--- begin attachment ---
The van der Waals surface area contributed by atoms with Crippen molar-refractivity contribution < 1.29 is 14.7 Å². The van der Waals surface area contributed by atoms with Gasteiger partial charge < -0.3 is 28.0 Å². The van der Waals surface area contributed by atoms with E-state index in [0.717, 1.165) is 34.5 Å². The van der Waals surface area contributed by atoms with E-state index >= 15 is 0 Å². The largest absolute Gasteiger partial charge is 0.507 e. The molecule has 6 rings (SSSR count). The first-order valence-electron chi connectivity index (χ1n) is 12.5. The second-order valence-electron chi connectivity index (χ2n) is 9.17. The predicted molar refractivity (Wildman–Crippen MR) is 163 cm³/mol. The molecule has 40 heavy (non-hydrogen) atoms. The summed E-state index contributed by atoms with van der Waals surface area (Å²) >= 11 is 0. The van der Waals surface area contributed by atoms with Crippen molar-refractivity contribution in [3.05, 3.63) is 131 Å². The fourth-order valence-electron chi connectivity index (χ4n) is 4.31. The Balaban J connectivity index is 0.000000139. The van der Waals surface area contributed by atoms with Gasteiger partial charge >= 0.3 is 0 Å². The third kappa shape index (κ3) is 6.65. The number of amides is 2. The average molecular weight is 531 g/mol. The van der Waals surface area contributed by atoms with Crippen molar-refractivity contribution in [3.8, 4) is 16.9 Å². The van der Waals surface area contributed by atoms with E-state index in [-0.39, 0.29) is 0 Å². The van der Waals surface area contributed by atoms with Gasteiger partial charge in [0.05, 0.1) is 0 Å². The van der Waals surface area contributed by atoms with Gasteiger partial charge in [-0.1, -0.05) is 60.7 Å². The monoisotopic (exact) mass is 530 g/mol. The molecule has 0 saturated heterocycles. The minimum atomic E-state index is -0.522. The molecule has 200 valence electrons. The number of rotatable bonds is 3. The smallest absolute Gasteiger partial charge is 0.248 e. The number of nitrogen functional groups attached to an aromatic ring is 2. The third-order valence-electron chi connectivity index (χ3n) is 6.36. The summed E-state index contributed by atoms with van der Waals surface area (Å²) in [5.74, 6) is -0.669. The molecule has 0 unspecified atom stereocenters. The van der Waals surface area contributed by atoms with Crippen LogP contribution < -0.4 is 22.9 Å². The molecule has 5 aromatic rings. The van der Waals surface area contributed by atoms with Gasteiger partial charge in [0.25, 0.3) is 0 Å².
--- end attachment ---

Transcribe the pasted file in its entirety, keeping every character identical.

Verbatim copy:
The van der Waals surface area contributed by atoms with Crippen molar-refractivity contribution < 1.29 is 14.7 Å². The van der Waals surface area contributed by atoms with Gasteiger partial charge < -0.3 is 28.0 Å². The van der Waals surface area contributed by atoms with E-state index in [0.717, 1.165) is 34.5 Å². The van der Waals surface area contributed by atoms with E-state index >= 15 is 0 Å². The largest absolute Gasteiger partial charge is 0.507 e. The molecule has 6 rings (SSSR count). The first-order valence-electron chi connectivity index (χ1n) is 12.5. The second-order valence-electron chi connectivity index (χ2n) is 9.17. The predicted molar refractivity (Wildman–Crippen MR) is 163 cm³/mol. The molecule has 40 heavy (non-hydrogen) atoms. The summed E-state index contributed by atoms with van der Waals surface area (Å²) >= 11 is 0. The van der Waals surface area contributed by atoms with Crippen molar-refractivity contribution in [3.05, 3.63) is 131 Å². The fourth-order valence-electron chi connectivity index (χ4n) is 4.31. The Balaban J connectivity index is 0.000000139. The van der Waals surface area contributed by atoms with Gasteiger partial charge >= 0.3 is 0 Å². The third kappa shape index (κ3) is 6.65. The number of amides is 2. The average molecular weight is 531 g/mol. The van der Waals surface area contributed by atoms with Crippen molar-refractivity contribution in [3.8, 4) is 16.9 Å². The van der Waals surface area contributed by atoms with E-state index in [-0.39, 0.29) is 0 Å². The van der Waals surface area contributed by atoms with Gasteiger partial charge in [0.05, 0.1) is 0 Å². The van der Waals surface area contributed by atoms with Gasteiger partial charge in [-0.1, -0.05) is 60.7 Å². The monoisotopic (exact) mass is 530 g/mol. The molecule has 0 saturated heterocycles. The minimum atomic E-state index is -0.522. The molecule has 200 valence electrons. The number of rotatable bonds is 3. The smallest absolute Gasteiger partial charge is 0.248 e. The number of nitrogen functional groups attached to an aromatic ring is 2. The third-order valence-electron chi connectivity index (χ3n) is 6.36. The summed E-state index contributed by atoms with van der Waals surface area (Å²) in [5.74, 6) is -0.669. The molecule has 0 unspecified atom stereocenters. The van der Waals surface area contributed by atoms with Crippen LogP contribution < -0.4 is 22.9 Å². The molecule has 5 aromatic rings. The van der Waals surface area contributed by atoms with Gasteiger partial charge in [0.25, 0.3) is 0 Å².